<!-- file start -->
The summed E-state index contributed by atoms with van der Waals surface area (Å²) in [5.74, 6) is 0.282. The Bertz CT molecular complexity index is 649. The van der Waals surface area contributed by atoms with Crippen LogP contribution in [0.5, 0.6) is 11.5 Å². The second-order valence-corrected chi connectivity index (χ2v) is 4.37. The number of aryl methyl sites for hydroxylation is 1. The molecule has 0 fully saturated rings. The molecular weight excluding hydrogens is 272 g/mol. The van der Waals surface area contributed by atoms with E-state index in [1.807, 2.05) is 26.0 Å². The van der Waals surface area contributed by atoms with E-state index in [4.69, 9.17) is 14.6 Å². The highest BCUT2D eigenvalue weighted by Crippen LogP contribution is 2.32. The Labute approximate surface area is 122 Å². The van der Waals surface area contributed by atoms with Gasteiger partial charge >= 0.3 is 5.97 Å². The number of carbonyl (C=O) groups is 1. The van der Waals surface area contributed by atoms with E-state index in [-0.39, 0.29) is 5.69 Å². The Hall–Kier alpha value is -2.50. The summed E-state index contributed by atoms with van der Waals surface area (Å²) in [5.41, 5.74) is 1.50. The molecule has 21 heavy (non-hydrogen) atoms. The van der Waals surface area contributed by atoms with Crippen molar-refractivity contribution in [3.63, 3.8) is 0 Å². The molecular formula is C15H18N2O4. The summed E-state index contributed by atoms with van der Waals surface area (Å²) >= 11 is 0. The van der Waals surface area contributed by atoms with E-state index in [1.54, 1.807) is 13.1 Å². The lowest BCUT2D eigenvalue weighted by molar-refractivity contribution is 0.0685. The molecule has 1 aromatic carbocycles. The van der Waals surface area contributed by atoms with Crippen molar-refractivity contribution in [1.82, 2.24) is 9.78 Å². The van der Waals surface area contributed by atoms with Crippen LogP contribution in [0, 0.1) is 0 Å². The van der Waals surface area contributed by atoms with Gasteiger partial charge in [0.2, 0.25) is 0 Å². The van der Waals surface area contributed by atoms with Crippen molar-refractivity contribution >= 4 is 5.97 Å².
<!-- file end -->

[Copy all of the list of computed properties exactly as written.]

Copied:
The summed E-state index contributed by atoms with van der Waals surface area (Å²) in [5.74, 6) is 0.282. The Bertz CT molecular complexity index is 649. The van der Waals surface area contributed by atoms with Crippen LogP contribution in [0.5, 0.6) is 11.5 Å². The second-order valence-corrected chi connectivity index (χ2v) is 4.37. The number of aryl methyl sites for hydroxylation is 1. The molecule has 0 fully saturated rings. The molecular weight excluding hydrogens is 272 g/mol. The van der Waals surface area contributed by atoms with E-state index in [1.807, 2.05) is 26.0 Å². The van der Waals surface area contributed by atoms with E-state index in [4.69, 9.17) is 14.6 Å². The highest BCUT2D eigenvalue weighted by Crippen LogP contribution is 2.32. The Labute approximate surface area is 122 Å². The van der Waals surface area contributed by atoms with Gasteiger partial charge >= 0.3 is 5.97 Å². The number of carbonyl (C=O) groups is 1. The van der Waals surface area contributed by atoms with E-state index in [-0.39, 0.29) is 5.69 Å². The Hall–Kier alpha value is -2.50. The summed E-state index contributed by atoms with van der Waals surface area (Å²) in [5.41, 5.74) is 1.50. The molecule has 21 heavy (non-hydrogen) atoms. The van der Waals surface area contributed by atoms with Crippen molar-refractivity contribution in [3.63, 3.8) is 0 Å². The molecular formula is C15H18N2O4. The summed E-state index contributed by atoms with van der Waals surface area (Å²) >= 11 is 0. The van der Waals surface area contributed by atoms with E-state index in [1.54, 1.807) is 13.1 Å². The lowest BCUT2D eigenvalue weighted by molar-refractivity contribution is 0.0685. The molecule has 1 aromatic carbocycles. The van der Waals surface area contributed by atoms with Crippen molar-refractivity contribution in [1.82, 2.24) is 9.78 Å². The van der Waals surface area contributed by atoms with Crippen LogP contribution in [0, 0.1) is 0 Å². The van der Waals surface area contributed by atoms with Gasteiger partial charge in [0.2, 0.25) is 0 Å². The van der Waals surface area contributed by atoms with Crippen molar-refractivity contribution >= 4 is 5.97 Å².